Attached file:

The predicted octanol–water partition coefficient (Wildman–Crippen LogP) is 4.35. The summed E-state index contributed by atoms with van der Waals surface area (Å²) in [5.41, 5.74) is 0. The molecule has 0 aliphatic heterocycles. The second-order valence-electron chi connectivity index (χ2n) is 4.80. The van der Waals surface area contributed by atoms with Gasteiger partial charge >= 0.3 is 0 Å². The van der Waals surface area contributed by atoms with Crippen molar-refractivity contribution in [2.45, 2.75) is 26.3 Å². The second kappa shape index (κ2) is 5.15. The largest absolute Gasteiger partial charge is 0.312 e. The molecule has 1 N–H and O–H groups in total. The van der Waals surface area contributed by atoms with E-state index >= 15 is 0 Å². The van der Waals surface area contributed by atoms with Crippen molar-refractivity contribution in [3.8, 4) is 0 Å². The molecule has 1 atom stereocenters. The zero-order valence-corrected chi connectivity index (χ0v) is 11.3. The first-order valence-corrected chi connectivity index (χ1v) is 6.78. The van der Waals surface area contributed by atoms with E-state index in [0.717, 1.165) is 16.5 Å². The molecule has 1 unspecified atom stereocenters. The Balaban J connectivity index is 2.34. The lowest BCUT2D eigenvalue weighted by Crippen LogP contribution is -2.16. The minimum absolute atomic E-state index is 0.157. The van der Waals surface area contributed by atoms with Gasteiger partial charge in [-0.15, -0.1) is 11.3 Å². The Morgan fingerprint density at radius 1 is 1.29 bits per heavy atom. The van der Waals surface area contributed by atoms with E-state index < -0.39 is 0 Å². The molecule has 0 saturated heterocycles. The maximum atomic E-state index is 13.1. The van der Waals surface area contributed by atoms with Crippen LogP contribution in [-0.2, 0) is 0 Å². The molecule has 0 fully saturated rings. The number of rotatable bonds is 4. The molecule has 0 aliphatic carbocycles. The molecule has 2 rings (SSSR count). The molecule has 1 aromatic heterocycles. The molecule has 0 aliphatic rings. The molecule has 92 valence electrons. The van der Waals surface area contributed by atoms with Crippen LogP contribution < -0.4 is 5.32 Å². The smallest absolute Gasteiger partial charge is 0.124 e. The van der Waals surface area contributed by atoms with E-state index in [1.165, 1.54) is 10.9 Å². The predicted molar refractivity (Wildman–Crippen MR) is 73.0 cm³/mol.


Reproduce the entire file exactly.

The predicted octanol–water partition coefficient (Wildman–Crippen LogP) is 4.35. The summed E-state index contributed by atoms with van der Waals surface area (Å²) in [5.41, 5.74) is 0. The molecule has 0 aliphatic heterocycles. The second-order valence-electron chi connectivity index (χ2n) is 4.80. The van der Waals surface area contributed by atoms with Gasteiger partial charge >= 0.3 is 0 Å². The van der Waals surface area contributed by atoms with Crippen molar-refractivity contribution in [2.45, 2.75) is 26.3 Å². The second kappa shape index (κ2) is 5.15. The largest absolute Gasteiger partial charge is 0.312 e. The molecule has 1 N–H and O–H groups in total. The van der Waals surface area contributed by atoms with E-state index >= 15 is 0 Å². The van der Waals surface area contributed by atoms with Crippen molar-refractivity contribution in [3.8, 4) is 0 Å². The molecule has 1 atom stereocenters. The zero-order valence-corrected chi connectivity index (χ0v) is 11.3. The first-order valence-corrected chi connectivity index (χ1v) is 6.78. The van der Waals surface area contributed by atoms with E-state index in [0.717, 1.165) is 16.5 Å². The molecule has 1 unspecified atom stereocenters. The Balaban J connectivity index is 2.34. The lowest BCUT2D eigenvalue weighted by Crippen LogP contribution is -2.16. The minimum absolute atomic E-state index is 0.157. The van der Waals surface area contributed by atoms with Gasteiger partial charge in [-0.15, -0.1) is 11.3 Å². The Morgan fingerprint density at radius 1 is 1.29 bits per heavy atom. The van der Waals surface area contributed by atoms with E-state index < -0.39 is 0 Å². The molecule has 0 saturated heterocycles. The maximum atomic E-state index is 13.1. The van der Waals surface area contributed by atoms with Crippen LogP contribution in [-0.2, 0) is 0 Å². The molecule has 0 fully saturated rings. The number of rotatable bonds is 4. The molecule has 0 aliphatic carbocycles. The molecule has 2 rings (SSSR count). The molecule has 1 aromatic heterocycles. The molecule has 0 aliphatic rings. The molecule has 92 valence electrons. The van der Waals surface area contributed by atoms with Crippen LogP contribution < -0.4 is 5.32 Å². The smallest absolute Gasteiger partial charge is 0.124 e. The van der Waals surface area contributed by atoms with E-state index in [1.165, 1.54) is 10.9 Å². The predicted molar refractivity (Wildman–Crippen MR) is 73.0 cm³/mol.